This month’s column is the completion of a question posted in the past two editions of this journal by a Network member and firearms instructor who asked--

If a Network member is accompanied by a friend or family member at the time of an armed self-defense incident, is it preferable that the 9-1-1 call be made by the associate? Why or why not? What information should the associate provide to the police dispatchers?

Alex Ooley and Mike Ooley
Boehl Stopher & Graves
400 Pearl St., Ste. 204, New Albany, IN 47150
This email address is being protected from spambots. You need JavaScript enabled to view it.

As with most legal responses, it depends. The 911 call is incredibly important as it essentially identifies victims and perpetrators. The law enforcement system typically operates under the assumption that the first person to call 911 is the victim of a crime, and also demonstrates no consciousness of guilt on behalf of the caller. Therefore, as soon as it is safe to do so, it is important that you or your designee call 911 from the scene of a defensive shooting. Only leave the scene if it is not safe to stay.

The question of whether you or an associate should make the 911 call will be dependent upon a myriad of issues such as your medical situation and/or whether you have to continue to deal with a threat from the perpetrator(s). Remember, before you can address the legal fight, you must survive the physical attack.

Assuming there are no obvious medical or safety issues that would have a bearing on who is going to make the 911 call, you should consider the ability, demeanor under stress, and degree of training of your friend or associate. Remember, 911 calls are recorded, and the dispatcher will likely try to illicit as much information as possible from the caller. The public may hear the 911 call through the press, which could establish context for your potential legal case. Also, the recorded 911 call will most likely be heard by the jury if there is a jury trial. As a matter of fact, the 911 call may be a way for you to provide limited testimony to a jury without being cross-examined by a politically-motivated prosecutor.

Given the obvious significance of the 911 call, I would personally be very reluctant to delegate the responsibilities of that call to another individual. Other than my wife and two adult sons who have undergone significant training, there are limited people that I regularly interact with that I would have confidence in to make the 911 call in what would most certainly be a very chaotic situation. The bottom line – I recommend that you plan to make the 911 call yourself and know ahead of time what associates and/or family members you trust if the circumstances dictate that it would be best for someone else to make the call.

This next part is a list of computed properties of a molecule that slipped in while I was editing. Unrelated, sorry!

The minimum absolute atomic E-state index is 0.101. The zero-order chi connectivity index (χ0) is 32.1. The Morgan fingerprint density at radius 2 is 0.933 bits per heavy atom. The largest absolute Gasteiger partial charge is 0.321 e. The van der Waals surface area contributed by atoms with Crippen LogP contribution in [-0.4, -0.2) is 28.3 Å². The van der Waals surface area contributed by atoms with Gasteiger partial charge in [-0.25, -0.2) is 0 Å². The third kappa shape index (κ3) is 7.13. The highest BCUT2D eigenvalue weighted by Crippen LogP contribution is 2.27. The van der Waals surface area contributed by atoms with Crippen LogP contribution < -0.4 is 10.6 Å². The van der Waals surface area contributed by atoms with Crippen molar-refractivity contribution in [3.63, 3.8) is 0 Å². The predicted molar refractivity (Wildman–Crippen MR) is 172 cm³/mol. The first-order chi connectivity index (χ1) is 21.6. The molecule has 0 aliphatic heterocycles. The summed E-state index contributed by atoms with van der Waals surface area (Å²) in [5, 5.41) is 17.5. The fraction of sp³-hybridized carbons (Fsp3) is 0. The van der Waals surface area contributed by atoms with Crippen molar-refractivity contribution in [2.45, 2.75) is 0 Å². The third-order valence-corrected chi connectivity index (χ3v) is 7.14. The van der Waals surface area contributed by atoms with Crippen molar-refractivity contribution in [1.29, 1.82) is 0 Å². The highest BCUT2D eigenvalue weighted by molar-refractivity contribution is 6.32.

With respect to the information you or an associate should provide to the dispatcher on the 911 call, I would suggest you communicate the following information: your name, street address, a request for EMS and police, and establish that you are the victim during the call. For instance, “I was attacked, and had to use my firearm to defend myself.” Also include where you are specifically located at that address (i.e. “I will be standing in front of a 2009 white Ford truck”). Last, and for safety purposes, give a specific description of yourself such as your clothing, height, weight, and age so that the police can readily identify you as the “good guy or gal” at the scene. It is also very important to know what not to say on the 911 call and to limit the information to something very similar to what I have outlined here.

Obviously, although beyond the scope of this question, there are other safety concerns and legal concerns that will have to be addressed as the police arrive. Take a look at ACLDN’s DVDs or look into the concept of the “three rings of safety,” which is the term Massad Ayoob uses to describe the message that needs to be conveyed to police as they arrive on the scene to keep everyone safe.

A big “Thank You!” to our affiliated attorneys for their contributions to this column. Please return next month when we have a new topic of discussion to take up with our affiliated attorneys.

To read more of this month's journal, please click here.